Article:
Combating Stress And Sleepless Nights

Updated: Mar 9

In 2001 I left my well paid, secure job in the corporate world to start my own company. The first few years were very stressful leading to many sleepless nights. I would wake up at four in the morning thinking of all sorts of scenarios that could lead to me losing my business, my income and my house. With young children, a home mortgage and a substantial business loan that I took out to buy my first premises, I had to find a way of managing the stress and thinking clearly about things. I noticed that things never seemed as daunting during the day as they did in the darkness of the early morning and I discovered a method of overcoming the stress and fear that I have been using effectively for almost 20 years now.


The first thing I did was to write down, there and then at four in the morning, the scenario that was going through my head and keeping me awake. Analysing it in the cold light of day I would invariably find that I had left out many positives and focused only on the negatives. For example, you might tend to focus on the fact that you owe $500k for a building but forget about the fact that the building is actually worth more than that and you can always sell it, pay back the loan and start over if things really do go pear shaped. I kept a list of these scenarios and discovered in very short time that the majority of them were related to my financial situation.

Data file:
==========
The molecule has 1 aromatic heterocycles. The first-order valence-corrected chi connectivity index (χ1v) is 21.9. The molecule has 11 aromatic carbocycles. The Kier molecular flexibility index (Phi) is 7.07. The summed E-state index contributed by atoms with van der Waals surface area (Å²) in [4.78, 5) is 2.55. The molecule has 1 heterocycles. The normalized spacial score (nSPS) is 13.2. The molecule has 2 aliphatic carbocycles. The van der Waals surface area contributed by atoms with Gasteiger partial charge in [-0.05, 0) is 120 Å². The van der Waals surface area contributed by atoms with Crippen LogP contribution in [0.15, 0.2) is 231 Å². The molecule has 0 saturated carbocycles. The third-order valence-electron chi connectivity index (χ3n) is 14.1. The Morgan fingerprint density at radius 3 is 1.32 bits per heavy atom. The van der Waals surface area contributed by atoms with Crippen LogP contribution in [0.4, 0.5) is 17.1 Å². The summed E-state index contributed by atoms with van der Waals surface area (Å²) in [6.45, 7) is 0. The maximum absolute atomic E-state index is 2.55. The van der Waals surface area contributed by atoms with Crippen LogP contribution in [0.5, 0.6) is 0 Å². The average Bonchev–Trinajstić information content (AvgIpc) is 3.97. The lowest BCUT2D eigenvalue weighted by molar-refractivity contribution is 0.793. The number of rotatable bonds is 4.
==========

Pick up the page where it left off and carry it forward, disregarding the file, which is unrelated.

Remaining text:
So, I developed what I called my Financial Snapshot - a one page spreadsheet. In the first column I listed everything I owned in tangible assets (bank accounts, savings, cash, etc.,). In the second column I listed all my debtors - the people whom I had invoiced and who still owed me money. In the third column I made a list of all my work in progress - projects I knew I would eventually get paid for but couldn't yet invoice. And finally, in the last column I listed all of the outgoings for the next thirty days. This included mortgages, staff salaries, supplier payments, etc. I added up the totals of the first three columns and subtracted the total of the fourth column giving me a number that I called my 'Net Current Position'. The number was always much higher than I would have believed at four in the morning and allowed me to go to bed knowing that nothing disastrous was going to suddenly happen overnight or indeed in the next thirty or even sixty or ninety days. Anytime I awoke early after that I would just focus on the net current position and not allow any negative thought sequences to start building up in my mind. It has worked well for me - it may not work for everyone. But the critical thing to do is to write down what's worrying you, confront it in the daytime, analyse the probability of it happening (starting with the worst case), and develop a contingency that will allow you to take back control if certain unpredictable or uncontrollable events do come to pass.


Another useful exercise is to try to identify at least five positives for every negative thought you have. For example, if the negative is owing the bank $500k, the positives might be; The building is worth more than I owe, I can generate income from it as a place of business, I can generate income from it if I rent it to another business, I can depend on it as part of my retirement fund so I don't have to contribute as much to standard funds and I can always use it as collateral for future borrowings once I pay off a chunk of the loan.




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